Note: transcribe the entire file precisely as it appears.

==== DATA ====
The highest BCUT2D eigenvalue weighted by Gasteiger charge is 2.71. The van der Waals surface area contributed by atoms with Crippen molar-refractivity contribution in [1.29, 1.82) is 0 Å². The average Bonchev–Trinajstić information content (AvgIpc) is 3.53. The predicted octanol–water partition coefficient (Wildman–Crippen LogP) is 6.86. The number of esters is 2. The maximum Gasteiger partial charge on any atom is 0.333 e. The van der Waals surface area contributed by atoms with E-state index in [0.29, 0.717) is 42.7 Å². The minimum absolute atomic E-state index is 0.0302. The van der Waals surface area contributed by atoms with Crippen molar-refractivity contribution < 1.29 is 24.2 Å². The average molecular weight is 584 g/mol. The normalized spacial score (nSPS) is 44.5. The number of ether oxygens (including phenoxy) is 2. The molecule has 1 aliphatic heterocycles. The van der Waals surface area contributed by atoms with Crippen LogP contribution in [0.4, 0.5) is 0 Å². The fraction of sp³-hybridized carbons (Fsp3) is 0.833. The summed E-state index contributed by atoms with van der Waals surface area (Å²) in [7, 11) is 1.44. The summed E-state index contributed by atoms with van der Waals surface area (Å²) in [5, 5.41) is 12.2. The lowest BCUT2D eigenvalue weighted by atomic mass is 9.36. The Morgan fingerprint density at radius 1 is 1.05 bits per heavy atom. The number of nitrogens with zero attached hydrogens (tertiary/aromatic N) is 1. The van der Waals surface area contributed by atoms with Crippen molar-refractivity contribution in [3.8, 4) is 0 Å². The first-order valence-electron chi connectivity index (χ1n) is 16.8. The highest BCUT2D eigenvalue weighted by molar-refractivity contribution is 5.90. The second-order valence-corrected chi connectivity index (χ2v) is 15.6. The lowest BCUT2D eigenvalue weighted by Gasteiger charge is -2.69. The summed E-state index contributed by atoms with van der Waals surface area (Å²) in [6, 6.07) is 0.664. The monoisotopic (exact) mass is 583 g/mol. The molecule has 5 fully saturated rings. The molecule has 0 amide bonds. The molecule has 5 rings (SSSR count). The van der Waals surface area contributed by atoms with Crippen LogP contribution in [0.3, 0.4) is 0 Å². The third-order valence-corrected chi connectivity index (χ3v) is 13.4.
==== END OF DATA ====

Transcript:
The highest BCUT2D eigenvalue weighted by Gasteiger charge is 2.71. The van der Waals surface area contributed by atoms with Crippen molar-refractivity contribution in [1.29, 1.82) is 0 Å². The average Bonchev–Trinajstić information content (AvgIpc) is 3.53. The predicted octanol–water partition coefficient (Wildman–Crippen LogP) is 6.86. The number of esters is 2. The maximum Gasteiger partial charge on any atom is 0.333 e. The van der Waals surface area contributed by atoms with E-state index in [0.29, 0.717) is 42.7 Å². The minimum absolute atomic E-state index is 0.0302. The van der Waals surface area contributed by atoms with Crippen molar-refractivity contribution < 1.29 is 24.2 Å². The average molecular weight is 584 g/mol. The normalized spacial score (nSPS) is 44.5. The number of ether oxygens (including phenoxy) is 2. The molecule has 1 aliphatic heterocycles. The van der Waals surface area contributed by atoms with Crippen LogP contribution in [0.4, 0.5) is 0 Å². The fraction of sp³-hybridized carbons (Fsp3) is 0.833. The summed E-state index contributed by atoms with van der Waals surface area (Å²) in [7, 11) is 1.44. The summed E-state index contributed by atoms with van der Waals surface area (Å²) in [5, 5.41) is 12.2. The lowest BCUT2D eigenvalue weighted by atomic mass is 9.36. The Morgan fingerprint density at radius 1 is 1.05 bits per heavy atom. The number of nitrogens with zero attached hydrogens (tertiary/aromatic N) is 1. The van der Waals surface area contributed by atoms with Crippen molar-refractivity contribution in [3.8, 4) is 0 Å². The first-order valence-electron chi connectivity index (χ1n) is 16.8. The highest BCUT2D eigenvalue weighted by molar-refractivity contribution is 5.90. The second-order valence-corrected chi connectivity index (χ2v) is 15.6. The lowest BCUT2D eigenvalue weighted by Gasteiger charge is -2.69. The summed E-state index contributed by atoms with van der Waals surface area (Å²) in [6, 6.07) is 0.664. The monoisotopic (exact) mass is 583 g/mol. The molecule has 5 fully saturated rings. The molecule has 0 amide bonds. The molecule has 5 rings (SSSR count). The van der Waals surface area contributed by atoms with Crippen LogP contribution in [0.3, 0.4) is 0 Å². The third-order valence-corrected chi connectivity index (χ3v) is 13.4.